The semiconductor industry has been hit hard by the weak global economy, though some markets have been hit harder than others, particularly those tied to personal computers and smartphones.
And while sometimes the market has a tendency to lump companies together, in this case, it may be a case of the market cutting off its proverbial nose to spite its face, according to investment firm Wells Fargo.
Analyst Gary Mobley, who covers the sector for the firm, noted that overall results and guidance for the sector have been mixed,” with performance determined mostly by the companies respective end markets. Those that are tied to the consumer, including the PC and smartphone, have spoken about inventory draw-down and weak demand that should last “a few quarters.”
Conversely, those in the automotive and industrial space are seeing demand that appears to be holding up, even if the consensus view is that cracks will eventually show.
Not so fast, Mobley explained.
“In our view, the most important metric that may trigger improved investor sentiment for the chip group is the point in time when chip companies begin to ship to true end demand (vs. under-shipping in many cases as customer/distributor inventories are being brought down),” the analyst wrote in a note to clients. “We believe this equilibrium will occur in [the first-half of 2023].”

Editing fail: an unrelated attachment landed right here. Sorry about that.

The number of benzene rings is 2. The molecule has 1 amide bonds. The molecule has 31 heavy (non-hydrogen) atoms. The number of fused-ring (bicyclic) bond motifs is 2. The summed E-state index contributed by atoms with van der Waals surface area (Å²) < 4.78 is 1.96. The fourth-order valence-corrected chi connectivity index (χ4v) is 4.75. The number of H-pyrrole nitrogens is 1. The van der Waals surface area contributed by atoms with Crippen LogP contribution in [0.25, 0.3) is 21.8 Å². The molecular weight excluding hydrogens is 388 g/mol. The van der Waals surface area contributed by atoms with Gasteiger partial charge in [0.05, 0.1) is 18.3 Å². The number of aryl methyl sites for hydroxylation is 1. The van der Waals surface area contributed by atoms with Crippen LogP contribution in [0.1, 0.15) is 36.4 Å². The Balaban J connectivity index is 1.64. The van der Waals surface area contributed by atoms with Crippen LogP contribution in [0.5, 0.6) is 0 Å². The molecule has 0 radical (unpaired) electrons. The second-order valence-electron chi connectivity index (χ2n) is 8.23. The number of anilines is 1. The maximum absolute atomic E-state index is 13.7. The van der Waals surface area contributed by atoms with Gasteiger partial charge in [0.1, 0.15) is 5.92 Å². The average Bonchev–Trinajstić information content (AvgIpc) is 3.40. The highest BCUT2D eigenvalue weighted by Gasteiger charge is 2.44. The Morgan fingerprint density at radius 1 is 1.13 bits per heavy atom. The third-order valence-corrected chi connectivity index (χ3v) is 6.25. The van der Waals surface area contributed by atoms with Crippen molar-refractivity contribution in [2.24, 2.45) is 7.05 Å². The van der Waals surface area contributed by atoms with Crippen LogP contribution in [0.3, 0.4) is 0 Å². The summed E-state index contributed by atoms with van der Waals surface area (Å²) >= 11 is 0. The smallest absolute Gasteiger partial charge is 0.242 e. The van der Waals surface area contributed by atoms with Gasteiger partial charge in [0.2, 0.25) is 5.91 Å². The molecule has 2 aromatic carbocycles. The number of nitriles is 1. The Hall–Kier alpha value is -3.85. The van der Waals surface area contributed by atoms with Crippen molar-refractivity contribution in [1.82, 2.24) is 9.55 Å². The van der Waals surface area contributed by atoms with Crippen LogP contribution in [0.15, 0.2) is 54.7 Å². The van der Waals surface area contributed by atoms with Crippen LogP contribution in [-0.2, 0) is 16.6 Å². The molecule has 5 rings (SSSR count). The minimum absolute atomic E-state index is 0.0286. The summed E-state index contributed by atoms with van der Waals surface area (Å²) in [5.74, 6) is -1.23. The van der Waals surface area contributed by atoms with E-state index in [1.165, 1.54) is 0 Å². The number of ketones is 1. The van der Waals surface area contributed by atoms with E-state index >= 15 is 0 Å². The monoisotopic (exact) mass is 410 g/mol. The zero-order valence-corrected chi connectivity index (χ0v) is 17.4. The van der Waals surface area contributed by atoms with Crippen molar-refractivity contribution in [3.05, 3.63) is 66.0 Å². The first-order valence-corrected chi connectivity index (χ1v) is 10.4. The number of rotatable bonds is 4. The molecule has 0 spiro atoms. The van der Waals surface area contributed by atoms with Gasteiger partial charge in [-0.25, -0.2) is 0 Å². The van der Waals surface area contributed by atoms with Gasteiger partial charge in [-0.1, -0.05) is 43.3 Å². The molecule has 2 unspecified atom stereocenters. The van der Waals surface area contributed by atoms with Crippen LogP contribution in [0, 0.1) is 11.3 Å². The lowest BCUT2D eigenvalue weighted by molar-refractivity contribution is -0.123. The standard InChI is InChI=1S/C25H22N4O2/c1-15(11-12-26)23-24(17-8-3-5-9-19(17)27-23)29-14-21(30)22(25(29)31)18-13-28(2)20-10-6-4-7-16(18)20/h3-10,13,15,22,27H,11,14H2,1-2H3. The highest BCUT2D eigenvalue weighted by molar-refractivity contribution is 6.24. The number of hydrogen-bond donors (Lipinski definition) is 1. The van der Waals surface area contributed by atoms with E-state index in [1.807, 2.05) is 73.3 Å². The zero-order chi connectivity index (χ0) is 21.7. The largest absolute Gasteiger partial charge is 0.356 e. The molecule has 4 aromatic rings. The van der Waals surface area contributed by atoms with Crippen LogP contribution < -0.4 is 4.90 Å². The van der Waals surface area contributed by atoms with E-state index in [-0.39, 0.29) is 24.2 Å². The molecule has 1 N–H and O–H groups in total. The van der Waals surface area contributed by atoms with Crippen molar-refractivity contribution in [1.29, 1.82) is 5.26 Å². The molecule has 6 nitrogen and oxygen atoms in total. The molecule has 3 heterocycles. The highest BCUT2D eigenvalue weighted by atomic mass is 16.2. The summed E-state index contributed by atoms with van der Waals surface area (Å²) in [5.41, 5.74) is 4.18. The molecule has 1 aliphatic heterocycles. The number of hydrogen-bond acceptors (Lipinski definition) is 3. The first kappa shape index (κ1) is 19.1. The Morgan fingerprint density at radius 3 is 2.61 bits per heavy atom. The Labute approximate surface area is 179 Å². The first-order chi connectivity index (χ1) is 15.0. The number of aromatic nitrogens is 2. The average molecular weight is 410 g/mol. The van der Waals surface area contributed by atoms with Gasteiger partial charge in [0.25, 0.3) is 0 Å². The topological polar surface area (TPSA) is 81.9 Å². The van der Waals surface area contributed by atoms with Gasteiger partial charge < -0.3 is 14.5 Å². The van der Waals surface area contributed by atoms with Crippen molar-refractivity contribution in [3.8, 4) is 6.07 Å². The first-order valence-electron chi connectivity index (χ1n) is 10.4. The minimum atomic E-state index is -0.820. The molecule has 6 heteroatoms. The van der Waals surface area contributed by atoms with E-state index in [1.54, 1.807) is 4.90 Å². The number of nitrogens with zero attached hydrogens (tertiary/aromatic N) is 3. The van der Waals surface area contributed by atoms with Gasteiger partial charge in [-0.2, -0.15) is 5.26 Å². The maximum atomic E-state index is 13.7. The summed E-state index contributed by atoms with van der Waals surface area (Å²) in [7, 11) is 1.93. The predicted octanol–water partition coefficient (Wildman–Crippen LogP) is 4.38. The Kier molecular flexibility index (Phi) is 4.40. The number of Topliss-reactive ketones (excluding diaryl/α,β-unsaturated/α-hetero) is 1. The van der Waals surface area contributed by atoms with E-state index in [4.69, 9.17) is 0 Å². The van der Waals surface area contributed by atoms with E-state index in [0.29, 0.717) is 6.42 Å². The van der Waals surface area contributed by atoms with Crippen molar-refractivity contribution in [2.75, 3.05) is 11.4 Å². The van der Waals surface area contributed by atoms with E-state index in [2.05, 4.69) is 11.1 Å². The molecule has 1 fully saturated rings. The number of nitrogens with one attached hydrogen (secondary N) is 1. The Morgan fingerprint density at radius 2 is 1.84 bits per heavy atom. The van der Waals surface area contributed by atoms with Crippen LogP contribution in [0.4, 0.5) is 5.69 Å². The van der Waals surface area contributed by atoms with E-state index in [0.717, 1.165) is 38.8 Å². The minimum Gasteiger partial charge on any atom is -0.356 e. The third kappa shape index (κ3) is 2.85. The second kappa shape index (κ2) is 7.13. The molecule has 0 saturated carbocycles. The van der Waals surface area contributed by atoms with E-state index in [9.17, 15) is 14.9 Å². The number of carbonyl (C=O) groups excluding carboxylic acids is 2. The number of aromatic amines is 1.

Among companies with favorable outlooks are those in the electronic design automation, or EDA, space, including Cadence Design Systems (NASDAQ:CDNS) and Synopsys (SNPS). Also viewed favorably are companies that generate an “outsized portion” of their revenue from the automotive space, including Ambarella (AMBA), NXP Semiconductors (NASDAQ:NXPI), ON Semiconductor (NASDAQ:ON) and Wolfspeed (WOLF).
Mobley also noted that inventories rose once again in the third-quarter, and in some cases, were above “normalized levels” as sales continued to disappoint in certain markets, such as smartphones and PCs.
However, this is not an issue for every semiconductor company, as markets where unit sales are continuing to improve and normalize, rising inventories should not be seen as quite alarming.
Despite all of this, as well as worries over inflation, estimates have come down for a lot of areas in the semiconductor industry, as have valuations, Mobley explained.
“It is important to point out that these dynamics remain fluid, and until consumer spending stabilizes around the globe, there may be more downside to these views,” the analyst wrote, adding that if China relents on its zero COVID policy, there could be upside in both the PC and smartphone spaces.
Even if they don’t it’s likely that the automotive semiconductor market, and companies that are heavily focused on it, could see “strong demand in both the short and long term,” as vehicle inventories are still strained and there could be pent-up replacement demand.